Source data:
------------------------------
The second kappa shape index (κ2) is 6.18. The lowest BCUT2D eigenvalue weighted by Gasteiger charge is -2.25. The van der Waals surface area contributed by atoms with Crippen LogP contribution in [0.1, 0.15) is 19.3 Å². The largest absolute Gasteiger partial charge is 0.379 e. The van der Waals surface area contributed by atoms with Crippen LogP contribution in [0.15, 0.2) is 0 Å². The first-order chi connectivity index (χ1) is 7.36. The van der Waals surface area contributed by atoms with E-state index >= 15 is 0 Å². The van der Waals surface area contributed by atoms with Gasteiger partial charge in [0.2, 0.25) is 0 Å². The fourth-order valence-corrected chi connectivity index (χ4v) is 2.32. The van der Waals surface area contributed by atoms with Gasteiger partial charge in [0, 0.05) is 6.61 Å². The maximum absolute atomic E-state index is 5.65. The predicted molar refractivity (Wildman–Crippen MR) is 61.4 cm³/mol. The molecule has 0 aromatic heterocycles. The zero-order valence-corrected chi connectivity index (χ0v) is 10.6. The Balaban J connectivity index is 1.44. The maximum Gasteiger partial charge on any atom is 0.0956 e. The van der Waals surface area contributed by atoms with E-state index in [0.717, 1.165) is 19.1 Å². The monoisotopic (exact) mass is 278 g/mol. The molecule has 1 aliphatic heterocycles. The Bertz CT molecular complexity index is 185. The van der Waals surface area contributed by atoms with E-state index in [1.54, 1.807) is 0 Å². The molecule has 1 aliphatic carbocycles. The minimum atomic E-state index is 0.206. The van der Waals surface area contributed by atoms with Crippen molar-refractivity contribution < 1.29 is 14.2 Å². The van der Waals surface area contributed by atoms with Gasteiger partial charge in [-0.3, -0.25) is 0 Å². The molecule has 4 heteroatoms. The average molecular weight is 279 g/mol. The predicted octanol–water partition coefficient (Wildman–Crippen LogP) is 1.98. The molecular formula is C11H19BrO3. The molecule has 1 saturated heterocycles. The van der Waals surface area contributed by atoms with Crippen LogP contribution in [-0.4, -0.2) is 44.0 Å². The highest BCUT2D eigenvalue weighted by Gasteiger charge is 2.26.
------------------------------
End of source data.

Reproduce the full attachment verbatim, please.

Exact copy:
The second kappa shape index (κ2) is 6.18. The lowest BCUT2D eigenvalue weighted by Gasteiger charge is -2.25. The van der Waals surface area contributed by atoms with Crippen LogP contribution in [0.1, 0.15) is 19.3 Å². The largest absolute Gasteiger partial charge is 0.379 e. The van der Waals surface area contributed by atoms with Crippen LogP contribution in [0.15, 0.2) is 0 Å². The first-order chi connectivity index (χ1) is 7.36. The van der Waals surface area contributed by atoms with E-state index >= 15 is 0 Å². The van der Waals surface area contributed by atoms with Gasteiger partial charge in [0.2, 0.25) is 0 Å². The fourth-order valence-corrected chi connectivity index (χ4v) is 2.32. The van der Waals surface area contributed by atoms with Gasteiger partial charge in [0, 0.05) is 6.61 Å². The maximum absolute atomic E-state index is 5.65. The predicted molar refractivity (Wildman–Crippen MR) is 61.4 cm³/mol. The molecule has 0 aromatic heterocycles. The zero-order valence-corrected chi connectivity index (χ0v) is 10.6. The Balaban J connectivity index is 1.44. The maximum Gasteiger partial charge on any atom is 0.0956 e. The van der Waals surface area contributed by atoms with E-state index in [0.717, 1.165) is 19.1 Å². The monoisotopic (exact) mass is 278 g/mol. The molecule has 1 aliphatic heterocycles. The Bertz CT molecular complexity index is 185. The van der Waals surface area contributed by atoms with E-state index in [1.54, 1.807) is 0 Å². The molecule has 1 aliphatic carbocycles. The minimum atomic E-state index is 0.206. The van der Waals surface area contributed by atoms with Crippen molar-refractivity contribution < 1.29 is 14.2 Å². The van der Waals surface area contributed by atoms with Gasteiger partial charge in [-0.3, -0.25) is 0 Å². The molecule has 4 heteroatoms. The average molecular weight is 279 g/mol. The predicted octanol–water partition coefficient (Wildman–Crippen LogP) is 1.98. The molecular formula is C11H19BrO3. The molecule has 1 saturated heterocycles. The van der Waals surface area contributed by atoms with Crippen LogP contribution in [-0.4, -0.2) is 44.0 Å². The highest BCUT2D eigenvalue weighted by Gasteiger charge is 2.26.